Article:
Photo Friday: Views From Our Apartment

By David

Yes, you read that right… By David. I’m stepping in this week with a Photo Friday guest post (don’t all let out a sigh of disappoint at once).

Because I’m so obviously not as talented as my amazing wife, I didn’t want to throw one picture up here touting its quality and have you all be supremely underwhelmed. So I thought I would share a small collection of photos — photos that provide a glimpse into our daily lives.

If you’ll excuse the poor quality, the photos below show one of our favorite things about living in Thailand: the amazing sunrises, sunsets, and general sky-scapes. And the best part? We take in these sights without ever leaving out apartment.

sunrise in chiang mai thailand

Cotton candy sunrise.

rainbow over doi suthep in chiang mai thailand

Rainbow over Doi Suthep.

puffy thai clouds from chiang mai

Alexis loves the puffy Thai clouds.

thai birds and clouds

Birds flying over.

chiang mai thailand sunset

The daily multi-colored sunsets are incredible.

sunset in chiang mai thailand

The colors only get better as the sky purples.

I just got back from Kuala Lumpur (more on this soon), so I guess I’m feeling glad to be home 🙂


Turning 26 in Chiang Mai, Thailand

By David

I’m over the hill; I turned the ripe old age of 26 on Friday. The celebratory activities added up to the best non-honeymoon day I’ve had in Thailand.

How to spend a birthday in chiang mai thailand

Brunch at Blue Diamond

Blue Diamond Breakfast Club (located here) is one of our favorite breakfast/brunch spots in Chiang Mai. The menu consists of a wide range of American breakfast options as well as Thai food. We both got pancakes — chocolate banana for me and coconut for Alexis — and split scrambled eggs. Yum!

Massages and Herbal Steam Bath

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Our “Secret” to Affording the Nomadic Newlywed Lifestyle

By David

Barclaycard sent me my 2014 spending summary yesterday and I found it very illuminating. 41% of everything we spent on that card in 2014 was for travel. That includes flights, hotels, apartment rentals, airport shuttle buses, etc.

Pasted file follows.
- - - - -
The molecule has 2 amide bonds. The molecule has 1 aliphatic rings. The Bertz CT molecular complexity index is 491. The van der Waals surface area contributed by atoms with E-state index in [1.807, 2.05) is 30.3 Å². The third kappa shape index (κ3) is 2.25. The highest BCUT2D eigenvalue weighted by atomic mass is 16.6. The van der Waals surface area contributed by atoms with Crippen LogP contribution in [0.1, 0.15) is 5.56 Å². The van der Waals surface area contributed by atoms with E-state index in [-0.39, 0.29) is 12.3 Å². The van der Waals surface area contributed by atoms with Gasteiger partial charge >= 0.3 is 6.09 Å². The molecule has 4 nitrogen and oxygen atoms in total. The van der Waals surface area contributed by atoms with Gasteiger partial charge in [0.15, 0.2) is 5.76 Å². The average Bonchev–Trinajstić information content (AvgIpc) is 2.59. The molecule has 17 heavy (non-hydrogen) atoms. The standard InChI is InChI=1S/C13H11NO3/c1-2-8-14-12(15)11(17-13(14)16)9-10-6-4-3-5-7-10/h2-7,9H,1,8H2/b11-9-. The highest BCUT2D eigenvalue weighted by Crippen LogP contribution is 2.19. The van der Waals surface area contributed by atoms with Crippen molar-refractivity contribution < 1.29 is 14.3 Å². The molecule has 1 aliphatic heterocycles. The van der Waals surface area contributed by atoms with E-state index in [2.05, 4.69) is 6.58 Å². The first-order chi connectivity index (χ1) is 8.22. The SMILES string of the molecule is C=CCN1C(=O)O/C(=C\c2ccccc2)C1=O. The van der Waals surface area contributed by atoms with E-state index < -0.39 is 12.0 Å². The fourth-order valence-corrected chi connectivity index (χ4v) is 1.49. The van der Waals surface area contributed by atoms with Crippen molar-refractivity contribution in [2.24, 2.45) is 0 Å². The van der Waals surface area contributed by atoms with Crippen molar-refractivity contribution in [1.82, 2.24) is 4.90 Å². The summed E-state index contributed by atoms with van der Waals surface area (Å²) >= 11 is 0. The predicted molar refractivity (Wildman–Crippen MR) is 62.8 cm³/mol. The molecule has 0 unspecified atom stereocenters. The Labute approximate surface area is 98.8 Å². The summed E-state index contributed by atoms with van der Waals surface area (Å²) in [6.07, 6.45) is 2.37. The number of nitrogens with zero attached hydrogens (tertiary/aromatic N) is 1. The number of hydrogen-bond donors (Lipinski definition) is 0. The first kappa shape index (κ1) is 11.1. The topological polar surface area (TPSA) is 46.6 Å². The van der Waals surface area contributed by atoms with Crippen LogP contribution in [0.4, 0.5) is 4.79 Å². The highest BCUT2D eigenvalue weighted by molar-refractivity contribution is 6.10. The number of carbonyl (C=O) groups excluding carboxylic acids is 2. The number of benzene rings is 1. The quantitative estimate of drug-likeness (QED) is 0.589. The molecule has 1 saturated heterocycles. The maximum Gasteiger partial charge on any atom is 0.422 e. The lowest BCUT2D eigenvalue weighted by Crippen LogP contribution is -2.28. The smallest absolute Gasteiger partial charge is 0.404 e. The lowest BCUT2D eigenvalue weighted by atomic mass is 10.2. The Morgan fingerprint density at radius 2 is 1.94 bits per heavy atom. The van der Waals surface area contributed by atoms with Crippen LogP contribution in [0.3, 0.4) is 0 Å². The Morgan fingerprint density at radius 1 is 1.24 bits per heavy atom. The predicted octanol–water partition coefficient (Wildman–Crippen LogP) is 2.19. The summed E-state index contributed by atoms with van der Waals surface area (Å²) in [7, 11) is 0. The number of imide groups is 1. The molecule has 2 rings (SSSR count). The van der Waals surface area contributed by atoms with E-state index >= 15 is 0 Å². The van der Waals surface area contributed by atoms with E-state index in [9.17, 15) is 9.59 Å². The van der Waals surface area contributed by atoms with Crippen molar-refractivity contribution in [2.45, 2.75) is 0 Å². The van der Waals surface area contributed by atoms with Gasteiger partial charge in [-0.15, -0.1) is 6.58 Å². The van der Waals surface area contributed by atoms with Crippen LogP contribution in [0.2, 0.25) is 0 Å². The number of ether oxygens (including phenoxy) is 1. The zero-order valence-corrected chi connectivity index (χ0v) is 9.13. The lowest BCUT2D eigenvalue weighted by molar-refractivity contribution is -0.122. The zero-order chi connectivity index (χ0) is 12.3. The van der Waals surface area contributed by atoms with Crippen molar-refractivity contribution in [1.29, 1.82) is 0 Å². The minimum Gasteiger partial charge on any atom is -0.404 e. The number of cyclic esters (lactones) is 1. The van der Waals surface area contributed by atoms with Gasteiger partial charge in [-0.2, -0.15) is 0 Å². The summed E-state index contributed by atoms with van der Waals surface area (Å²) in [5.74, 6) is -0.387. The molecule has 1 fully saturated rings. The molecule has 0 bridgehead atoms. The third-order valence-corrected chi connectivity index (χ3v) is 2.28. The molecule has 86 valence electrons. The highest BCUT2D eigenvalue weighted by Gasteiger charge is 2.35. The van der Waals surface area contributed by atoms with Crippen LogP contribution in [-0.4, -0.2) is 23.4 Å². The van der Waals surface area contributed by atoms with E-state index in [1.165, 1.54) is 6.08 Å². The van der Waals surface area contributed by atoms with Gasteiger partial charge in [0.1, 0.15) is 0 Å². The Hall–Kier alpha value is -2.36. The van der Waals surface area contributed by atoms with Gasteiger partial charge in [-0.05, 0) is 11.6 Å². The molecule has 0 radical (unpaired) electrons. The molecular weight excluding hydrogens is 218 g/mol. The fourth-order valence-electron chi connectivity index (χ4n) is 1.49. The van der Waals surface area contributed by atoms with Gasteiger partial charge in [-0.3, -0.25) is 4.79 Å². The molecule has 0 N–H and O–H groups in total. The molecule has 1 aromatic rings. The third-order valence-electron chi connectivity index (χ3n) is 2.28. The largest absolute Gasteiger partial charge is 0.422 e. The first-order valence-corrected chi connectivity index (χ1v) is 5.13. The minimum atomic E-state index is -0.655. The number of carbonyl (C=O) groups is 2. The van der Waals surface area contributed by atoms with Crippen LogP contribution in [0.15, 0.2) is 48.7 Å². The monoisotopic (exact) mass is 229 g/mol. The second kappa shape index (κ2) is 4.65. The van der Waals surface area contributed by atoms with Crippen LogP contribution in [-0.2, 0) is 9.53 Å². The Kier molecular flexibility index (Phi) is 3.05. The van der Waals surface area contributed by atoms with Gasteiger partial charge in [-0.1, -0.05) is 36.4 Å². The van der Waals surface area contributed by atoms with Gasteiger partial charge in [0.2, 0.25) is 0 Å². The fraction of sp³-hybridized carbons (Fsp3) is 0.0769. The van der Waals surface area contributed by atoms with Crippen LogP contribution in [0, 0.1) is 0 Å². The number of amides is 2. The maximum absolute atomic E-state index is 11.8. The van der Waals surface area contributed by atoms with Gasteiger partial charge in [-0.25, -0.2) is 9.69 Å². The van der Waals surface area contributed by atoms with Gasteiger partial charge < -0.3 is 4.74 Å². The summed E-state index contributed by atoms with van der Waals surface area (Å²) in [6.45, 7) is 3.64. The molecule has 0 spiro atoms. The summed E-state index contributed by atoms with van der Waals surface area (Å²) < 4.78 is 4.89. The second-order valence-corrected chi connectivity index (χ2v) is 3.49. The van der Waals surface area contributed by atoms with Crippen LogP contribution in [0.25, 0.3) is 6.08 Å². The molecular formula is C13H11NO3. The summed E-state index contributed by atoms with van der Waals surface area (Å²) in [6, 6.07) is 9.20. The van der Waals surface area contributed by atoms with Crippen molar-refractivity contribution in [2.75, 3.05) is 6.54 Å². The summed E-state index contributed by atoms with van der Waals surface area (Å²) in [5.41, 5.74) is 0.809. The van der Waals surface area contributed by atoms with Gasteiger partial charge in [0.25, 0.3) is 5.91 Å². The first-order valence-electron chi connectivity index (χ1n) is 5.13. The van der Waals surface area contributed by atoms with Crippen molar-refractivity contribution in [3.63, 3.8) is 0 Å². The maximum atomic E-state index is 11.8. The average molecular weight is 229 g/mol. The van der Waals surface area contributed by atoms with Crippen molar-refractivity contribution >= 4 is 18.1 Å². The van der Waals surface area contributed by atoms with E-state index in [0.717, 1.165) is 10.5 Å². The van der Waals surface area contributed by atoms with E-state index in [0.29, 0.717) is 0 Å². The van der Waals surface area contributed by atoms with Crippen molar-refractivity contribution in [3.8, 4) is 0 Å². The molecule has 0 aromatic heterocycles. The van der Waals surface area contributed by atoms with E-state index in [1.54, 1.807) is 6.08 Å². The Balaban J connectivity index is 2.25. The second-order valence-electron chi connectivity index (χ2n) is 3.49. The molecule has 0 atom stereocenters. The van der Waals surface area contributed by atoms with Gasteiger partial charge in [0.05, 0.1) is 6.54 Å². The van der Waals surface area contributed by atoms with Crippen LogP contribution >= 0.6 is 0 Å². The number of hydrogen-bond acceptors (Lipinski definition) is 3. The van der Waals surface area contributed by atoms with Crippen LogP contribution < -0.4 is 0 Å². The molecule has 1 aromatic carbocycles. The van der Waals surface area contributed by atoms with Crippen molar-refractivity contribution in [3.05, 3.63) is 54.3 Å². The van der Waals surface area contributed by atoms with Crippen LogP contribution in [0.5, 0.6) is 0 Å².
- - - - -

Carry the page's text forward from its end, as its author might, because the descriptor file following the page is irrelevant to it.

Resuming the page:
A handful of items in the "Other" category were mislabeled and should have been in the "Travel" category. Those factored in, the travel category reaches 40.8% of the total spend.

A handful of items in the “Other” category were mislabeled and should have been in the “Travel” category. Those factored in, the travel category reaches 40.8% of the total spend.

Now, this is only one credit card of many so it’s not like 40% of everything we spent in 2014 was on travel, but still, this card is pretty representative of our spending and reveals our not-so-secret strategy for long-term travel: we prioritize it. 

We could afford to move to London, the most expensive place I’ve ever lived in, while we were planning our wedding half a world away because we prioritized it. And for the sake of full disclosure, we weren’t rich at all. Alexis quit her job at National Geographic so we could move and we both lived off my $44K (USD!) salary.

We could even afford to take a trip to Switzerland for my birthday during that time to snowboard… because we prioritized it.

We could afford to get married in Hawaii… because we prioritized it.

We could afford for me to quit my job as well, move to Thailand and start afresh… because we prioritized it.

Now, in less than two months, we will be able to afford living in one country every month because, surprise, surprise, we will prioritize the travel.

The truth is, there is no secret to this. We want this life, so we do what we have to do to make it happen.

To prove this point, that same year-end summary showed that our collective spending on restaurants, entertainment, and merchandise totaled a meager 13%. 


And that even includes some wedding expenses!